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Comorbidities and inflammation associated with ovarian cancer and its influence on SARS-CoV-2 infection

Abstract

Coronavirus disease 2019 (COVID-19) caused by the novel severe acute respiratory syndrome coronavirus 2 (SARS-CoV-2) worldwide is a major public health concern. Cancer patients are considered a vulnerable population to SARS-CoV-2 infection and may develop several COVID-19 symptoms. The heightened immunocompromised state, prolonged chronic pro-inflammatory milieu coupled with comorbid conditions are shared in both disease conditions and may influence patient outcome. Although ovarian cancer (OC) and COVID-19 are diseases of entirely different primary organs, both diseases share similar molecular and cellular characteristics in their microenvironment suggesting a potential cooperativity leading to poor outcome. In COVID-19 related cases, hospitalizations and deaths worldwide are lower in women than in males; however, comorbidities associated with OC may increase the COVID-19 risk in women. The women at the age of 50-60 years are at greater risk of developing OC as well as SARS-CoV-2 infection. Increased levels of gonadotropin and androgen, dysregulated renin-angiotensin-aldosterone system (RAAS), hyper-coagulation and chronic inflammation are common conditions observed among OC and severe cases of COVID-19. The upregulation of common inflammatory cytokines and chemokines such as tumor necrosis factor α (TNF-α), interleukin (IL)-1β, IL-2, IL-6, IL-10, interferon-γ-inducible protein 10 (IP-10), granulocyte colony-stimulating factor (G-CSF), monocyte chemoattractant protein-1 (MCP-1), macrophage colony-stimulating factor (M-CSF), among others in the sera of COVID-19 and OC subjects suggests potentially similar mechanism(s) involved in the hyper-inflammatory condition observed in both disease states. Thus, it is conceivable that the pathogenesis of OC may significantly contribute to the potential infection by SARS-CoV-2. Our understanding of the influence and mechanisms of SARS-CoV-2 infection on OC is at an early stage and in this article, we review the underlying pathogenesis presented by various comorbidities of OC and correlate their influence on SARS-CoV-2 infection.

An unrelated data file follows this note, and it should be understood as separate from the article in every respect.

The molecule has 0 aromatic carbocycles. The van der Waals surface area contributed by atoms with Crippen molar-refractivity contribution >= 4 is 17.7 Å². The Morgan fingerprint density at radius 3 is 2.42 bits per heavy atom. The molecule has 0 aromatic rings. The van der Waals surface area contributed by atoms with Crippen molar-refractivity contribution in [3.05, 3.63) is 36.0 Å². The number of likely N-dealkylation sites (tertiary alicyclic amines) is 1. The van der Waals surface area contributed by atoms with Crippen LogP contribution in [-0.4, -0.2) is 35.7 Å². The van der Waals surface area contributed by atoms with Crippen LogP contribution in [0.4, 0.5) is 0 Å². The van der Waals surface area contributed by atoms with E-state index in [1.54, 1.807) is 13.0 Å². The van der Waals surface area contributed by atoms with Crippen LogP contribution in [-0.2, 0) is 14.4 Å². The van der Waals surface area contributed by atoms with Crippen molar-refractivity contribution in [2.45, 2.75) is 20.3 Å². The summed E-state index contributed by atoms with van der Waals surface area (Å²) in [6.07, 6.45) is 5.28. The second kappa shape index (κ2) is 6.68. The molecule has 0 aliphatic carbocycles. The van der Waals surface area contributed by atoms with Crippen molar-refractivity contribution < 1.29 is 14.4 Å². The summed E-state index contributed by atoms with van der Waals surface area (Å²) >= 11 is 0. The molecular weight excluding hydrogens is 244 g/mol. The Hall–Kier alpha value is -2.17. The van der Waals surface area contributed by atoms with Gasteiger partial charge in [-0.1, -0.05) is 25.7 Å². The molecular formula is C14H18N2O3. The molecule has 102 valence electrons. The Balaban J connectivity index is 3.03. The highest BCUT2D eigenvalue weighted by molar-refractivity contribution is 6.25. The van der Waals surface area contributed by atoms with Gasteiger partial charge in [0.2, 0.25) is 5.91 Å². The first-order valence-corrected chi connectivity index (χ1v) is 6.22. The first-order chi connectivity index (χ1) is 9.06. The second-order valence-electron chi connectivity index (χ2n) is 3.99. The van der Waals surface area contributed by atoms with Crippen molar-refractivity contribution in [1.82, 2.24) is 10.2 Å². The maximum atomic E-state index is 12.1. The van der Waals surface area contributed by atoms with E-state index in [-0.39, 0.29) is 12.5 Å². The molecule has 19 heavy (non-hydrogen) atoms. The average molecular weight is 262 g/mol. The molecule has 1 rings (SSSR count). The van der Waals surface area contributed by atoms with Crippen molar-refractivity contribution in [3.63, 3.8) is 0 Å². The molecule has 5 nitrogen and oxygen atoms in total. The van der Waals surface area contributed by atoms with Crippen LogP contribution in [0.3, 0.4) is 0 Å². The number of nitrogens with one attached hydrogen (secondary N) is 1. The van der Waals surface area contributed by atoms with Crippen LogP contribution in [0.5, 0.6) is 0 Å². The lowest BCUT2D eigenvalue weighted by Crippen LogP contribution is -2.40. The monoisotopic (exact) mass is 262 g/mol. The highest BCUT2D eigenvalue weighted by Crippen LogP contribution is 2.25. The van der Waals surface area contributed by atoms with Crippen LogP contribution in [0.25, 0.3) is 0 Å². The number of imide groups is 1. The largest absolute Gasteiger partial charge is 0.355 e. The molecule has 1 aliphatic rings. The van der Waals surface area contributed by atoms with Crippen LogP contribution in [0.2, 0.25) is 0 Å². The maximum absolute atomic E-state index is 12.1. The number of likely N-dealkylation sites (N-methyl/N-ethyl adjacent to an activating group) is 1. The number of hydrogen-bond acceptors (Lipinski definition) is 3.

Introduction

Since the first case reported in December 2019, coronavirus disease 2019 (COVID-19) has spread globally, resulting in the ongoing pandemic. Interestingly, the phenotypic symptoms of infected individuals are multi-systemic and diverse. While many display mild symptoms, some remain asymptomatic and may act as carriers. However, subgroups of the infected population may present severe phenotypes with acute respiratory distress and/or multi-organ failure [97]. These subgroups of patients exhibit comorbidities such as hypertension, diabetes, cardiovascular disease and respiratory disease [203]. The initial observation of poor outcome of cancer patients upon infection by severe acute respiratory syndrome coronavirus 2 (SARS-CoV-2), emphasises their increased risk. The immunocompromised state of cancer patients either because of the tumor pathophysiology or anticancer treatment was proposed as a contributing factor for enhanced susceptibility [102, 208]. However, cancer includes an assorted array of tumor of various organs and a recent study by Lee et al. [97] reported varied susceptibility of SARS-CoV-2 to different types of tumors [97]. Nonetheless, the mortality in cancer patients from COVID-19 is significantly correlated with gender, age and comorbidities rather than immunosuppression [96]. The comorbid conditions associated with COVID-19 mediates the hyper-inflammatory microenvironment that results in increased severity of the disease. In a study reported by Spezzani et al. [172] an immunocompromised metastatic breast cancer patient with COVID-19 had a quicker recovery time compared with an immunocompetent hypertensive COVID-19 patient, suggesting that comorbidities associated with hyper-production of cytokines are the key drivers of COVID-19 severity and hospitalization [96, 97, 172]. Age-related ovarian cancer (OC) and its associated comorbidities share similar molecular and cellular characteristics with the microenvironment of COVID-19 patients. Increased levels of gonadotropin and androgen [21, 46, 110] as well as dysregulated renin-angiotensin-aldosterone system (RAAS) are commonly reported in OC and severe cases of COVID-19. Additionally, inflammatory cytokines and chemokines such as interleukin (IL)-1β, IL-2, IL-5, IL-6, IL-7, IL-8, IL-10, tumor necrosis factor α (TNF-α), granulocyte colony-stimulating factor (G-CSF), vascular endothelial growth factor (VEGF), basic fibroblast growth factors (bFGF), macrophage colony-stimulating factor (M-CSF), growth-regulated oncogene alpha (GRO-α), interferon-γ-inducible protein 10 (IP-10), eotaxin, monocyte chemoattractant protein-1 (MCP-1) etc. (Table 1) are significantly upregulated and are common to both disease conditions. Further, hyper-inflammation and hyper-coagulation states appear to be common among these two conditions [114, 165]. These shared microenvironments suggest an increased risk of infection and severity of infection in OC subjects or altered risk of OC progression due to SARS-CoV-2.